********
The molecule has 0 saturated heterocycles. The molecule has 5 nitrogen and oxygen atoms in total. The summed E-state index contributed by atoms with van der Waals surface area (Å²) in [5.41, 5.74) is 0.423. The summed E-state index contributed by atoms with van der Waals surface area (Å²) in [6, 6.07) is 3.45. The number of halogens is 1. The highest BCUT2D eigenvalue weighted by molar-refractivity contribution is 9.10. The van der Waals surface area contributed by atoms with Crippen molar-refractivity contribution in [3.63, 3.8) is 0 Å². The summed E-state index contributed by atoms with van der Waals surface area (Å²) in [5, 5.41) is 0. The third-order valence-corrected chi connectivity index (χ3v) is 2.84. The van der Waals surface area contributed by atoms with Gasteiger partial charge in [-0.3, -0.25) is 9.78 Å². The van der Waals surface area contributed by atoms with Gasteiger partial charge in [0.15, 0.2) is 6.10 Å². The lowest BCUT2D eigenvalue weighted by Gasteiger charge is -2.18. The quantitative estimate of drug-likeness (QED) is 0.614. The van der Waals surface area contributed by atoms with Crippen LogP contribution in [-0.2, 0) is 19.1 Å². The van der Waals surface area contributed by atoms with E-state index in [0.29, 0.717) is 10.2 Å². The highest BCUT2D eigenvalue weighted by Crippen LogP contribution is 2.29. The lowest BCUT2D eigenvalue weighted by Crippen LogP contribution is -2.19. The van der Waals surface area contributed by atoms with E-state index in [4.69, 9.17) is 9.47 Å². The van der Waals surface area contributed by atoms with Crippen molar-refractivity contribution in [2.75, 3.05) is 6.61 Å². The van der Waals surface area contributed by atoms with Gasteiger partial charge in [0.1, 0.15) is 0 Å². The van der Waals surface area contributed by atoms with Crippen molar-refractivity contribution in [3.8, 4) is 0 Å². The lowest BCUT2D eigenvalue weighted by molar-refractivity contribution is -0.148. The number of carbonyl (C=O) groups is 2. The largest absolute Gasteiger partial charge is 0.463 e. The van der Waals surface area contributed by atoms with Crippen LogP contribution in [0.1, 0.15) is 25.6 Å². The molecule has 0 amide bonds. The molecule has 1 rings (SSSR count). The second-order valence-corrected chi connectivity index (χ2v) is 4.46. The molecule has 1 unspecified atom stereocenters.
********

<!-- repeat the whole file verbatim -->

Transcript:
The molecule has 0 saturated heterocycles. The molecule has 5 nitrogen and oxygen atoms in total. The summed E-state index contributed by atoms with van der Waals surface area (Å²) in [5.41, 5.74) is 0.423. The summed E-state index contributed by atoms with van der Waals surface area (Å²) in [6, 6.07) is 3.45. The number of halogens is 1. The highest BCUT2D eigenvalue weighted by molar-refractivity contribution is 9.10. The van der Waals surface area contributed by atoms with Crippen molar-refractivity contribution in [3.63, 3.8) is 0 Å². The summed E-state index contributed by atoms with van der Waals surface area (Å²) in [5, 5.41) is 0. The third-order valence-corrected chi connectivity index (χ3v) is 2.84. The van der Waals surface area contributed by atoms with Gasteiger partial charge in [-0.3, -0.25) is 9.78 Å². The van der Waals surface area contributed by atoms with Gasteiger partial charge in [0.15, 0.2) is 6.10 Å². The lowest BCUT2D eigenvalue weighted by Gasteiger charge is -2.18. The quantitative estimate of drug-likeness (QED) is 0.614. The van der Waals surface area contributed by atoms with Crippen LogP contribution in [-0.2, 0) is 19.1 Å². The van der Waals surface area contributed by atoms with E-state index in [0.29, 0.717) is 10.2 Å². The highest BCUT2D eigenvalue weighted by Crippen LogP contribution is 2.29. The lowest BCUT2D eigenvalue weighted by Crippen LogP contribution is -2.19. The van der Waals surface area contributed by atoms with E-state index in [4.69, 9.17) is 9.47 Å². The van der Waals surface area contributed by atoms with Crippen molar-refractivity contribution in [2.75, 3.05) is 6.61 Å². The van der Waals surface area contributed by atoms with Gasteiger partial charge in [0.1, 0.15) is 0 Å². The van der Waals surface area contributed by atoms with Crippen molar-refractivity contribution in [3.8, 4) is 0 Å². The lowest BCUT2D eigenvalue weighted by molar-refractivity contribution is -0.148. The number of carbonyl (C=O) groups is 2. The largest absolute Gasteiger partial charge is 0.463 e. The van der Waals surface area contributed by atoms with Crippen LogP contribution in [0.1, 0.15) is 25.6 Å². The molecule has 0 amide bonds. The molecule has 1 rings (SSSR count). The second-order valence-corrected chi connectivity index (χ2v) is 4.46. The molecule has 1 unspecified atom stereocenters.